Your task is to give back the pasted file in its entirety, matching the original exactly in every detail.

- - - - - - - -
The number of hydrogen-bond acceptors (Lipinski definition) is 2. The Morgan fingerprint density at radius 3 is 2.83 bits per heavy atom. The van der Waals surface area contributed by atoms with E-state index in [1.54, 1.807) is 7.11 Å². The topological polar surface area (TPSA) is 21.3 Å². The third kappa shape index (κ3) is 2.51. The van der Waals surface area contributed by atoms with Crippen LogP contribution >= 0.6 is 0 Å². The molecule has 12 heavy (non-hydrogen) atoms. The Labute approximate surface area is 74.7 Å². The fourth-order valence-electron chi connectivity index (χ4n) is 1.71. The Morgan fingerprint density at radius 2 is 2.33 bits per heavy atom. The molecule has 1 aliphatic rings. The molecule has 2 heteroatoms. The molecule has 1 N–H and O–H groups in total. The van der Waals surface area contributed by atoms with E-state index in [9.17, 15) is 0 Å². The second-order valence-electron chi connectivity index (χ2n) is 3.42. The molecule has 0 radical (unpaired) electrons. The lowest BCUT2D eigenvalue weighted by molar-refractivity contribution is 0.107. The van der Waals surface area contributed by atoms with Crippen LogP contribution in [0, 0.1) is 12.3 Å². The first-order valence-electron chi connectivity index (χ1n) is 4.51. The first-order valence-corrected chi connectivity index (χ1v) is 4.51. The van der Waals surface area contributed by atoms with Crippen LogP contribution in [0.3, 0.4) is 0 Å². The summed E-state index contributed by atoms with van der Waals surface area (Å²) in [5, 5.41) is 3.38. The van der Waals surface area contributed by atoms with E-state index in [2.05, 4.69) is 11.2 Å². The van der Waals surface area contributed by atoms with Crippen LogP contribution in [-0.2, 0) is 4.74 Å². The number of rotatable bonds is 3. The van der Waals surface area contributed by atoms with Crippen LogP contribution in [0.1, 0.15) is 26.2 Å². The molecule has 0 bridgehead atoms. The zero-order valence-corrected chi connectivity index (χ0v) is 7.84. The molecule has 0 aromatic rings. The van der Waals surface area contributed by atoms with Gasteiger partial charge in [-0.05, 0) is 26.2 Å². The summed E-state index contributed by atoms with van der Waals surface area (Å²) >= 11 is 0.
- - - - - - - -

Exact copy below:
The number of hydrogen-bond acceptors (Lipinski definition) is 2. The Morgan fingerprint density at radius 3 is 2.83 bits per heavy atom. The van der Waals surface area contributed by atoms with E-state index in [1.54, 1.807) is 7.11 Å². The topological polar surface area (TPSA) is 21.3 Å². The third kappa shape index (κ3) is 2.51. The van der Waals surface area contributed by atoms with Crippen LogP contribution >= 0.6 is 0 Å². The molecule has 12 heavy (non-hydrogen) atoms. The Labute approximate surface area is 74.7 Å². The fourth-order valence-electron chi connectivity index (χ4n) is 1.71. The Morgan fingerprint density at radius 2 is 2.33 bits per heavy atom. The molecule has 1 aliphatic rings. The molecule has 2 heteroatoms. The molecule has 1 N–H and O–H groups in total. The van der Waals surface area contributed by atoms with E-state index in [9.17, 15) is 0 Å². The second-order valence-electron chi connectivity index (χ2n) is 3.42. The molecule has 0 radical (unpaired) electrons. The lowest BCUT2D eigenvalue weighted by molar-refractivity contribution is 0.107. The van der Waals surface area contributed by atoms with Crippen LogP contribution in [0, 0.1) is 12.3 Å². The first-order valence-electron chi connectivity index (χ1n) is 4.51. The first-order valence-corrected chi connectivity index (χ1v) is 4.51. The van der Waals surface area contributed by atoms with Crippen LogP contribution in [0.3, 0.4) is 0 Å². The summed E-state index contributed by atoms with van der Waals surface area (Å²) in [5, 5.41) is 3.38. The van der Waals surface area contributed by atoms with E-state index in [2.05, 4.69) is 11.2 Å². The van der Waals surface area contributed by atoms with Crippen LogP contribution in [-0.2, 0) is 4.74 Å². The number of rotatable bonds is 3. The van der Waals surface area contributed by atoms with Crippen LogP contribution in [0.1, 0.15) is 26.2 Å². The molecule has 0 bridgehead atoms. The zero-order valence-corrected chi connectivity index (χ0v) is 7.84. The molecule has 0 aromatic rings. The van der Waals surface area contributed by atoms with Gasteiger partial charge in [-0.05, 0) is 26.2 Å². The summed E-state index contributed by atoms with van der Waals surface area (Å²) >= 11 is 0.